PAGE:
The lawmakers say this conflicts with testimony Chu gave in which he said he did not communicate directly with the White House about the energy program. The program became a huge controversy after the bankruptcy of Solyndra, which received a $535 federal loan guarantee.
Becca Watkins, a spokeswoman with the committee, told The Hill that it is “a little bit of a gray area” on whether this is the first time the committee has made such accusations against Chu. Issa sent a letter in July asking Chu to clarify his involvement with the loan program, but Watkins said “this time we have the documents.”
The March testimony from Chu the lawmakers cite in the letter is clipped from a fuller line of questioning. Video of the hearing shows Chu’s answers were not in response to his communication with the White House about the program as a whole, but rather his knowledge of nine specific projects.
Rep. Jim Jordan (R-Ohio) asked Chu during that hearing about whether he corresponded with the administration about that select, specific group of energy loans through the program. Chu responded that he had not.
One of those projects Jordan mentioned was Solyndra, Watkins noted. But documents have not shown that the June 2011 briefing Chu gave Obama about the loan program included any mention of that firm.
In the letter to Chu sent Tuesday, the lawmakers asked the secretary to clarify in accurate statements, to produce relevant documents the department has not released on the loan program and to testify before the Oversight and Government Reform Committee in September.
Jordan (R-Ohio) and Trey GowdyTrey GowdyTrey Gowdy sets goal of avoiding ideological echo chamber with Fox News show Fox News signs Trey Gowdy, Dan Bongino for new shows Pompeo rebukes Biden's new foreign policy MORE (R-S.C.) also signed the letter.
“Your apparent false or — at minimum — misleading testimony, combined with the widespread use of private e-mail accounts by Department employees, creates the appearance that you have been complicit in an organized effort to deceive Congress and hide the motives and process for decisions to use taxpayer funds to aid private interests,” the lawmakers said in the letter.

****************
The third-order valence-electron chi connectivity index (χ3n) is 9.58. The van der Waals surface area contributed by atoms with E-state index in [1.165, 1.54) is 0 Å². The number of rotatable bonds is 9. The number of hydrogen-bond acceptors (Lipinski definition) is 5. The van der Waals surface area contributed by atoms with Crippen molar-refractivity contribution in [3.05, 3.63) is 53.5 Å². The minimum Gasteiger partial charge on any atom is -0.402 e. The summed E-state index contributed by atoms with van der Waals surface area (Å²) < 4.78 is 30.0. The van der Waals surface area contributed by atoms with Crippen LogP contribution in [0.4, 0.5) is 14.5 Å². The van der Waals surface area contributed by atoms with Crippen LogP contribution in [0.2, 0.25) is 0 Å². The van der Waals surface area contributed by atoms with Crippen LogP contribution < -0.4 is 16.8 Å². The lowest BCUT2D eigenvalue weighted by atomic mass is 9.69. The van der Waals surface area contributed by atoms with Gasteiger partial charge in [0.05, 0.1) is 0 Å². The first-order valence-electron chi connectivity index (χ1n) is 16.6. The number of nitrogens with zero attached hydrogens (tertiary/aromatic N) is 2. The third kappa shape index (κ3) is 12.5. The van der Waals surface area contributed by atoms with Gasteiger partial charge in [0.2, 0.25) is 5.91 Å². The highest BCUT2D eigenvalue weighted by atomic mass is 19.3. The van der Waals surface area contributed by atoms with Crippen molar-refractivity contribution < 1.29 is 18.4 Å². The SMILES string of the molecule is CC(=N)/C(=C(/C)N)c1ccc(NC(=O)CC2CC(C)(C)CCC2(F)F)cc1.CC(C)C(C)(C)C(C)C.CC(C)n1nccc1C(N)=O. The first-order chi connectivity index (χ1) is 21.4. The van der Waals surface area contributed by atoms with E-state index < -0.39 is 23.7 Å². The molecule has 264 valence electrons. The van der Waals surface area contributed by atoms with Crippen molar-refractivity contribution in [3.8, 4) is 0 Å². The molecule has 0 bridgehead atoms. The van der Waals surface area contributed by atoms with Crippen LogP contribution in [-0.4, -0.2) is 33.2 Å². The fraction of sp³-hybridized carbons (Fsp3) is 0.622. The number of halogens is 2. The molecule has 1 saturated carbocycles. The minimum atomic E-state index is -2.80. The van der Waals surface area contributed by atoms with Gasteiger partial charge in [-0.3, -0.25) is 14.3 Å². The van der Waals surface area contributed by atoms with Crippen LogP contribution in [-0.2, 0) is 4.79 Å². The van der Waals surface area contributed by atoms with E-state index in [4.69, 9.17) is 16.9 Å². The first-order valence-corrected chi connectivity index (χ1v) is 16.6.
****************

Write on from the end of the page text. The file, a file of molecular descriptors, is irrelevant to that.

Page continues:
The lawmakers also argue Jonathan Silver, the former head of the DOE loan program, asked for staffers' personal email addresses to discuss official business to avoid getting that correspondence subpoenaed in a possible investigation. The lawmakers said that is in violation of the Federal Records Act.
“Recently-obtained documents show DOE officials frequently used Yahoo! and Gmail to communicate about the loan guarantee program,” the legislators said. “This use of non-government e-mail accounts for official business may have violated the Presidential Records Act (PRA) and the Federal Records Act (FRA). The documents also show that testimony given to the Committee by current and former DOE officials, including you, was inaccurate, and may have been intentionally false.”
The Washington Post reported Tuesday that Energy Department officials advised staffers not to use personal email addresses for office business because they could get subpoenaed. Days later, Solyndra went bankrupt.
Silver said in a statement to the Post on Tuesday that, “I intended to advise my DOE colleagues to use their official email for official purposes and personal email for personal purposes. It was never my intention to avoid the requirements of the Federal Records Act.”
DOE responded to the charges with a statement to The Hill on Wednesday: “In the rare cases where the Department has found that some officials may have used their personal email accounts to discuss official business, the Department has treated those emails as official records and voluntarily provided them when requested by congressional investigators. For example, just last week, we voluntarily provided these emails to the Committee."